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Figure 56.     

Asymmetric traffic path example with traditional L3Out (outbound)

As a consequence, when deploying independent active-standby high-availability pairs in separate pods, it is critical to ensure that inbound traffic is always delivered to the “right pod,” meaning to the pod where the destination endpoint is connected. This can be achieved by leveraging more granular host route advertisement into the WAN, as shown in Figure 57 below.

Note:      The same considerations apply if the Layer 3 firewall were to be connected between the ACI border leaf nodes and the external routers.

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Figure 57.     

Symmetric inbound/outbound traffic path with host routes advertisement

The behavior highlighted above is supported on border leaf L3Outs starting from Cisco ACI release 4.0.

Note:      Host route advertisement must also be enabled on the firewall node and on the WAN edge router connected to the L3out WAN.

In the scenario shown above, where the firewall is connected to the Cisco ACI fabric with an L3Out connection, the use of GOLF for L3Out connectivity toward the external domain would not help. You would not be able to send L3Out information to the WAN because of the use of traditional L3Out connections to the firewall nodes (as previously discussed in the scenario in which active-standby firewalls are stretched across pods).

The only possibility of combining the deployment of independent pairs of firewalls in each pod with an L3Out GOLF connection consists in connecting the firewall outside of the Cisco ACI fabric and north of the GOLF routers, as shown in Figure 58.

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Figure 58.     

Routed firewall pairs connected north of the GOLF routers

Notice that in this model the firewall is deployed outside the Cisco ACI fabric. North-south flows are forced through the firewall by the Layer 3 lookup and forwarding processes, and ingress and egress traffic paths are optimized by the GOLF functions. This model applies well to cases in which perimeter firewalls protect the data center fabric from the Internet. In such cases, firewalls can easily be connected between the GOLF routers and the service provider devices.

In a scenario in which GOLF is used to extend VRF connectivity to the WAN, the GOLF router commonly is deployed as a Multiprotocol Label Switching (MPLS) provider edge device. In such a case, you can connect the routed firewall in two-arm mode, as shown in Figure 59.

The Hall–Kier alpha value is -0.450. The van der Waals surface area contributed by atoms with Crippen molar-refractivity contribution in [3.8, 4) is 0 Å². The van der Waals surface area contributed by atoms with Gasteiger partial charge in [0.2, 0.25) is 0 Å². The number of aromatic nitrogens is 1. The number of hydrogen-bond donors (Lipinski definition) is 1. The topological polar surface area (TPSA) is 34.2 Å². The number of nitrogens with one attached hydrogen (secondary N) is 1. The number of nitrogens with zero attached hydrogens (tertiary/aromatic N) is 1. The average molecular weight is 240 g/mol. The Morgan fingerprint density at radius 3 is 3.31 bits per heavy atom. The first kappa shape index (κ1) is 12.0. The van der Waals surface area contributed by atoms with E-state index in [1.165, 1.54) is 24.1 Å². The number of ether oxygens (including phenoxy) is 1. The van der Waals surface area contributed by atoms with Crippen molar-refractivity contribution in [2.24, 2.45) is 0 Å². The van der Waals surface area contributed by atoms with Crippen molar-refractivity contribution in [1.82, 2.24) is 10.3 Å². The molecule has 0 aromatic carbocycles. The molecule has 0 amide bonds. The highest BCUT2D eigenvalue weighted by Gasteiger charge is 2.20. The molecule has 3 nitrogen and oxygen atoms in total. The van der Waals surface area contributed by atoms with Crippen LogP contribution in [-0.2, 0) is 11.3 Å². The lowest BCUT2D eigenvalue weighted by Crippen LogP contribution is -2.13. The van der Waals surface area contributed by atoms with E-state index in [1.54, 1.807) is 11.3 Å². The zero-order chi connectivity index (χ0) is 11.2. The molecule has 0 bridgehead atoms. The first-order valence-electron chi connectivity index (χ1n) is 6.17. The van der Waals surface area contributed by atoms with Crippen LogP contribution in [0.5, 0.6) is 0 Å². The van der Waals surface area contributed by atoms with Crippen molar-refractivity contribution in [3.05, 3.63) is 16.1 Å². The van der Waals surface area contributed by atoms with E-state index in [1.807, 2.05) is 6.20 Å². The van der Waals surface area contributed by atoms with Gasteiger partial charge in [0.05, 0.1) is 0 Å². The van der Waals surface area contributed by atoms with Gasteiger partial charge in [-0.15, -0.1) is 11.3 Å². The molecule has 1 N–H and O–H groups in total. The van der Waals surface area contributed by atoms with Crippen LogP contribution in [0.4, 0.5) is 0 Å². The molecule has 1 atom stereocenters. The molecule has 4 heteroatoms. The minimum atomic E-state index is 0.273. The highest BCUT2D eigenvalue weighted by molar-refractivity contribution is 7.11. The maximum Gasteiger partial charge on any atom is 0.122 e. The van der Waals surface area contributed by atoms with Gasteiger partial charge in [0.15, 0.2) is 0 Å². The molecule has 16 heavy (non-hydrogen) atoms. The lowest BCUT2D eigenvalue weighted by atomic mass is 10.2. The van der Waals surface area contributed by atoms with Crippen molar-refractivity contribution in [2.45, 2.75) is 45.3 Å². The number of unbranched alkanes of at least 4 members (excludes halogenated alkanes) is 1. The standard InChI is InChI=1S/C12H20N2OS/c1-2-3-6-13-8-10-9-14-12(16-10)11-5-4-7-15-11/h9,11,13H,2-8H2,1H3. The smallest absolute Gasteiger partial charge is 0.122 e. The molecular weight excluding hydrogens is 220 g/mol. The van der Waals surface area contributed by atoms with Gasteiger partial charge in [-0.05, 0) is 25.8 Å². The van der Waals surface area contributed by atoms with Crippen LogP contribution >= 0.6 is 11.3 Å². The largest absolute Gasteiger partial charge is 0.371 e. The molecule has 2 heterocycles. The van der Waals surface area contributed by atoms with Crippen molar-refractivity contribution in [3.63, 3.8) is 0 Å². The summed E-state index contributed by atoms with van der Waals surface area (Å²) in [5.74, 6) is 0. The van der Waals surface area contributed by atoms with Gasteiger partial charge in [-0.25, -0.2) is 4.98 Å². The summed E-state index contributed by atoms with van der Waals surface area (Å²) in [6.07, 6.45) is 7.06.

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Figure 59.     

Two-arm connection between the touted firewalls and the GOLF router

Depending on the specific GOLF router deployed, north-south traffic can be enforced through the firewall using a VRF sandwich design (Cisco ASR 9000 or 1000 Series or Cisco Nexus 7000 Series Switches) or a Virtual Device Context (VDC) sandwich design (Cisco Nexus 7000 Series Switches). Figure 60 shows the two approaches.

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Figure 60.     

VRF sandwich design and VDC sandwich design

Notice that the option above could support also firewalls deployed in Layer 2 (transparent) mode. The firewalls must always be connected north of the GOLF routers to be able to apply security policies on the original traffic. If, in fact, they were connected between the spines and the GOLF router, they would only be capable of permitting (or denying) VXLAN encapsulated traffic without having visibility into the original packet headers and payload.

Option 2: Routed firewall with symmetric PBR

The Cisco ACI PBR can associate multiple instances of service nodes with the same PBR policy and can load-balance different traffic flows across those nodes. Ingress and egress traffic flows can then be redirected to the same PBR node, using the symmetric PBR function. Note the following considerations for the deployment of symmetric PBR:

     Symmetric PBR is supported only with the unmanaged-mode service graph.

     Symmetric PBR is supported only on the Cisco Nexus 9000 Series EX platform (and newer) ACI leaf switches: for example, the Cisco Nexus 93180YC-EX and 93108TC-EX Switches.

Note:      Symmetric PBR is not supported with the managed-mode service graph because the same service graph deployment cannot push separate configurations to different active-standby pairs. For symmetric PBR, such a configuration is required because each active-standby pair uses a unique IP address, as shown earlier in Figure 54.

North-south perimeter service node integration use case